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Modest MUSSORGSKY (1839-1881)
Pictures at an Exhibition [33:53]
Mikhail GLINKA (1804-1857)
L’Alouette (transcribed by Mily Balakirev) [5:24]
Mily BALAKIREV (1837-1910)
Islamey, Op. 18 [8:43]
Pyotr Ilyich TCHAIKOVSKY (1840-1893)
Dumka, Op. 59 [8:53]
Igor STRAVINSKY (1882-1971)
Three dances from The Firebird (transcribed by Guido Agosti) [11:14]
Kotaro Fukuma (piano)
rec. 2014, West Rock, Cognac, France

Japanese pianist Kotaro Fukuma keeps getting better and better. Turning 33 years old later this year, he landed on the scene in 2005 with a very good Schumann recital on Naxos, and then surveyed Toru Takemitsu’s piano music for the same label. Fukuma moved on to Denon and Editions Hortus, with a couple albums I haven’t heard, before appearing on MusicWeb International’s radar in 2013 with a fantastic Debussy recital.

It’s a joy to watch a young artist elevate his artistry with every new release. This Russian album is yet another step upward. It has some very big names (Mussorgsky’s Pictures, Islamey) mixed in with little-known works that deserve the same headline treatment. In memory of his teacher Busoni, Guido Agosti took the three final sections from the Firebird Suite and compressed them for piano. It’s a series of fireworks, especially the Infernal Dance, and Fukuma plays it to the hilt. He’s got virtuosity and panache in spades; if you’re going to listen to the Firebird on piano, it doesn’t get better. I wonder what Fukuma sounds like doing the piano version of La valse.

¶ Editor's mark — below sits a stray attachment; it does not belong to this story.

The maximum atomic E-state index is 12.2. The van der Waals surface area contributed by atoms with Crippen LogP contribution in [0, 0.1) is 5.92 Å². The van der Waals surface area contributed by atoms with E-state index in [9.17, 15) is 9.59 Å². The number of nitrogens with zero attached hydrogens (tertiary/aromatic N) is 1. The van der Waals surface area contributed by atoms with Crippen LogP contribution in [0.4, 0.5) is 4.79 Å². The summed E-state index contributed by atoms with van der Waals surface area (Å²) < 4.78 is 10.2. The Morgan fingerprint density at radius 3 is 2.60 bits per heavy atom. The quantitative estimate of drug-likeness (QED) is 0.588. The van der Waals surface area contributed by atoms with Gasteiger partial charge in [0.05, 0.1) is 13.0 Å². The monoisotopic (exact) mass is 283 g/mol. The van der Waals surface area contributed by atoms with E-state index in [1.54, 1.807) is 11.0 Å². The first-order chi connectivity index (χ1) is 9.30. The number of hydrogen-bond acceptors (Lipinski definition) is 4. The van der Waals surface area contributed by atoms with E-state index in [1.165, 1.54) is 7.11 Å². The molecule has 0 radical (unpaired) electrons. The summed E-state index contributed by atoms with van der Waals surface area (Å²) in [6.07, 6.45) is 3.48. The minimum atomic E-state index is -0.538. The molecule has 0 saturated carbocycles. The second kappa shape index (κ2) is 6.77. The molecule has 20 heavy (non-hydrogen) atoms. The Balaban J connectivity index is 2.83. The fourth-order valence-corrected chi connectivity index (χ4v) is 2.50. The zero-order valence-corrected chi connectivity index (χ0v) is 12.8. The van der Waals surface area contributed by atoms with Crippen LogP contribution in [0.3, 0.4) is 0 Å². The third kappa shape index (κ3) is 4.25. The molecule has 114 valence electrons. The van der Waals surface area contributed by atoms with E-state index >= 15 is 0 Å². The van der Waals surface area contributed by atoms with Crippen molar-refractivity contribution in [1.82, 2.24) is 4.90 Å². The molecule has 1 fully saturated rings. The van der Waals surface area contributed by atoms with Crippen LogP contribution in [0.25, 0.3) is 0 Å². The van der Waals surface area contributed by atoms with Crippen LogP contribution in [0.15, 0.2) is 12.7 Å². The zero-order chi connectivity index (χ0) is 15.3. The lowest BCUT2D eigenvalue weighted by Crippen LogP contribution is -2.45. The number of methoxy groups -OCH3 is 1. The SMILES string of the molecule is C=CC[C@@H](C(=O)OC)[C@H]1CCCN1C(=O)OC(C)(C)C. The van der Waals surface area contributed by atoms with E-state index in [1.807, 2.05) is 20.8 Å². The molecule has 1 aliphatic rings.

At the opposite end of the expressive spectrum, we have Tchaikovsky’s Dumka, probably my favourite piano piece by that composer. It’s a longer, more drawn-out and fully developed piece than the dumka dances by Dvorįk, and the anguished tone forbids the possibility of Tchaikovsky using one of his trademark balletic melodies. Fukuma shapes his performance beautifully. He does a sensitive job, too, with a lyrical transcription of a Glinka song.

The big draw is Mussorgsky’s Pictures, in a clean, crisp performance highlighted by the steady rhythm and drive of the promenades, Fukuma’s precise articulation of fast-fingered scenes like the market in Limoges, and his general mastery of piano tone and color. This is not the most distinctive reading, but when you combine a great instrument (Steinway D, in this case), a great microphone setup, and an artist who knows how to fully exploit those two things, the result is almost always rewarding. This is a state-of-the-art recording, proving that the label’s engineers have also improved since Fukuma’s Debussy recital.

If Kotaro Fukuma isn’t already on your shortlist of young pianists to follow closely, it’s time you added him. If you don’t think that Stravinsky’s Firebird could work on the piano, then you have another think coming.

Brian Reinhart



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